Technically, there’s not much to credit. No technical credits were given in the program other than Kyle Ross as Sound Engineer. No director is listed, so presumably Asner self-directed. Ron Nash served as Production Supervisor/Production Stage Manager. “FDR” was producted by the Pasadena Playhouse in association with Campobello Theatre Productions and Gero Productions LLC.

“FDR” continues at the Pasadena Playhouse through November 7th. Tickets are available online or through the Pasadena Playhouse boxoffice. There do appear to be some discount offers: I’ve seen both 20% and the occasional 50%. The next production at the Pasadena Playhouse is “Uptown Downtown”, a one-woman life-story starring Leslie Uggams. February 2011 bring “Dangerous Beauty”, a new musical with book and verse by Jeannine Dominy, lyrics by Amanda McBroom, and music by Michele Brourman.

Upcoming Theatre and Dance. Next week brings Happy Days: The Musical” at Cabrillo Music Theatre on October 30; I’ll note that Cabrillo has dedicated their performances to the recently departed Tom Bosley. November starts with “Varney the Vampire” at Van Nuys High School on November 4, 5, and 6 (contact us for tickets; Erin has a leading role). The following week will see “Bell, Book, and Candle” at The Colony Theatre on November 13; Amadeus” at REP East (ticketed for November 21), and Randy Newman’s Harps and Angels” at the Mark Taper Forum (ticketed for November 27). December will bring Uptown, Downtown” starring Leslie Uggams at the Pasadena Playhouse on December 11, and Next to Normal” at the Ahmanson (November 23–January 2; Hottix on November 2; planned date December 18 or 19). It should also take Erin to West Side Story” at the Pantages Theatre, which is pending ticketing (sigh).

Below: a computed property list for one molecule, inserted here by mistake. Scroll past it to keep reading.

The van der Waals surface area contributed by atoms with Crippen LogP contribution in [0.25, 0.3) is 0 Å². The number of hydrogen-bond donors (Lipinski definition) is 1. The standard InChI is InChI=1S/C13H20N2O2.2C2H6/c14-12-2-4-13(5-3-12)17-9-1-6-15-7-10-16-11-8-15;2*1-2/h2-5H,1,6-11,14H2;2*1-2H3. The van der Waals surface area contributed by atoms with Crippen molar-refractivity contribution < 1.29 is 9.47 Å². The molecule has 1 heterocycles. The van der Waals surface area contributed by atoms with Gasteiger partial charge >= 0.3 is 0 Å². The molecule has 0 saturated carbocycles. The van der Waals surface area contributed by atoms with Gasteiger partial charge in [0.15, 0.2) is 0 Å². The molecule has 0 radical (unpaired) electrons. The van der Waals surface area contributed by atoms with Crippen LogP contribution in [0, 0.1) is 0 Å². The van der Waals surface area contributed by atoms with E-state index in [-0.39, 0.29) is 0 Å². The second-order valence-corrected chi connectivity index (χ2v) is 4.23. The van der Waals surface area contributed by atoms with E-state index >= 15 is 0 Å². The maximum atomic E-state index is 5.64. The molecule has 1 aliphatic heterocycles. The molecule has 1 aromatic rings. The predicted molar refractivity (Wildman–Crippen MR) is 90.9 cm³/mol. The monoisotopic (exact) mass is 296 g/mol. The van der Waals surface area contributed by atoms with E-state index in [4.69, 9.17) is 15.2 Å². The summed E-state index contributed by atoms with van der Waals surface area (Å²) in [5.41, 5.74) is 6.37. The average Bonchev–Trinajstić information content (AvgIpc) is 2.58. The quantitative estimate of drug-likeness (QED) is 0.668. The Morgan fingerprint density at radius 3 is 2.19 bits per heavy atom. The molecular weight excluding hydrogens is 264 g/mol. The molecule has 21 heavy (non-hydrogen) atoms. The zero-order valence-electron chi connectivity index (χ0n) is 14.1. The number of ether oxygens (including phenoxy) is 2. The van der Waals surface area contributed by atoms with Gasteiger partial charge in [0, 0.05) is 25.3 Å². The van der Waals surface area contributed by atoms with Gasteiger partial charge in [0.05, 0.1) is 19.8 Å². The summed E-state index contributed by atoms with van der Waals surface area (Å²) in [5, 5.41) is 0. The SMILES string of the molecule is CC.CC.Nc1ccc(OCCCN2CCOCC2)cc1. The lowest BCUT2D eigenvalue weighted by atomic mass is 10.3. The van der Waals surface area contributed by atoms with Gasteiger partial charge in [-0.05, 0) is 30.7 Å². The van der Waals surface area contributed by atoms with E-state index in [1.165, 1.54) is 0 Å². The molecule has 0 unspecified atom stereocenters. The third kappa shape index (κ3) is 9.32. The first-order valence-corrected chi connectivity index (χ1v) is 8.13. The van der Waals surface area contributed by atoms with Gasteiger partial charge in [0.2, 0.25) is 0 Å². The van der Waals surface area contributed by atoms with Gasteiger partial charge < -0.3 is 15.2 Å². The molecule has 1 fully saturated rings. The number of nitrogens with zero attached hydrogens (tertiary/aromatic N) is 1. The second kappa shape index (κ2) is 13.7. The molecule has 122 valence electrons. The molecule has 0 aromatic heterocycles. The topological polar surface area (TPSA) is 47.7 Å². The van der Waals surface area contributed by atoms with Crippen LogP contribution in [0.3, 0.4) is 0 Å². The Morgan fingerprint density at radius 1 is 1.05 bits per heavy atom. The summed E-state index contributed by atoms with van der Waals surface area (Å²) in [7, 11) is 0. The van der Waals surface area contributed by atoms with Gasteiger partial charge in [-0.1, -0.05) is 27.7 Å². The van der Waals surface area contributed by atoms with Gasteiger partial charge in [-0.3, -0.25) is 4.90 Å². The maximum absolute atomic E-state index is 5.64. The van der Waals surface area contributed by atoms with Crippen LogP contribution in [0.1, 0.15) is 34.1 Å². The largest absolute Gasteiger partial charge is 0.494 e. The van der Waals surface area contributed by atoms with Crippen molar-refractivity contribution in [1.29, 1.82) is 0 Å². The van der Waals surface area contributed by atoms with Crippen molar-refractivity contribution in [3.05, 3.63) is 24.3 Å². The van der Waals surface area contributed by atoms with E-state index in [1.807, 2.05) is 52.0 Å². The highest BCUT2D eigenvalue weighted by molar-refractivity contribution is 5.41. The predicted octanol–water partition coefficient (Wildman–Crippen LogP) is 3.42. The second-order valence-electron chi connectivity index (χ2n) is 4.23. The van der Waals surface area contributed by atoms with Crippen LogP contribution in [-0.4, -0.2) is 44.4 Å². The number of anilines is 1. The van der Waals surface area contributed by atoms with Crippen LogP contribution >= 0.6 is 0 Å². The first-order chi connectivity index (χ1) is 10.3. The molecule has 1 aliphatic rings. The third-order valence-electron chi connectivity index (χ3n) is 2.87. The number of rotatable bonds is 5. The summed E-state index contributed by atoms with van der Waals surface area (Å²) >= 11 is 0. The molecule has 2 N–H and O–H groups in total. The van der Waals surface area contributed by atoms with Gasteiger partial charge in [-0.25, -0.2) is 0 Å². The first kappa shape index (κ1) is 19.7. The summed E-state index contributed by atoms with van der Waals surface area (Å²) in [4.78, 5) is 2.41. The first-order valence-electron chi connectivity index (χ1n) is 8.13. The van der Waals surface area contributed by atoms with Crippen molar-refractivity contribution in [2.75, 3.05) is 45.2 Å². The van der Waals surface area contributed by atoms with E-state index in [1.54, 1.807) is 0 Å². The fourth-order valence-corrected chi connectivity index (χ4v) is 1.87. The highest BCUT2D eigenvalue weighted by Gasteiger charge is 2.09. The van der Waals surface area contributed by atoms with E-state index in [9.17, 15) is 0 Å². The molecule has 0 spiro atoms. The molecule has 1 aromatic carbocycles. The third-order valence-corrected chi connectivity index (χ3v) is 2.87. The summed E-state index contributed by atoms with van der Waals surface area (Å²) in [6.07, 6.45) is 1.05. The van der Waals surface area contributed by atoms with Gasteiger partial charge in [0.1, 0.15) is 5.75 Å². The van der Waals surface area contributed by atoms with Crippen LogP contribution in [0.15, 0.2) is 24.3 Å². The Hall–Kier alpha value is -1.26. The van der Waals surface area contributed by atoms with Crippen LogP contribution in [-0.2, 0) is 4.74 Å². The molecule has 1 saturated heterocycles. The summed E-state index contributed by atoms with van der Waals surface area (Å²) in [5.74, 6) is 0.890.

Looking briefly into 2011: January will bring Tom Paxton at McCabes on my birthday, January 21 (pending ticketing), and perhaps the first REP show of the season. February will bring The Marvellous Wonderettes” at Cabrillo Music Theatre on February 12; Rock of Ages” at the Pantages on February 19 or 20 (pending ticketing), and Moonlight and Magnolias at the Colony Theatre on February 26. Of course, I learn of interesting shows all the time, so expect additions to this schedule.

As always: live theatre is a gift and a unique experience, unlike a movie. It is vitally important in these times that you support your local arts institutions. If you can afford to go to the movies, you can afford to go to theatre. If you need help finding ways, just drop me a note and I’ll teach you some tricks. Lastly, I’ll note that nobody paid me anything to write this review, and that I purchase my own tickets to the shows. In fact, I receive no remuneration for any reviews I write.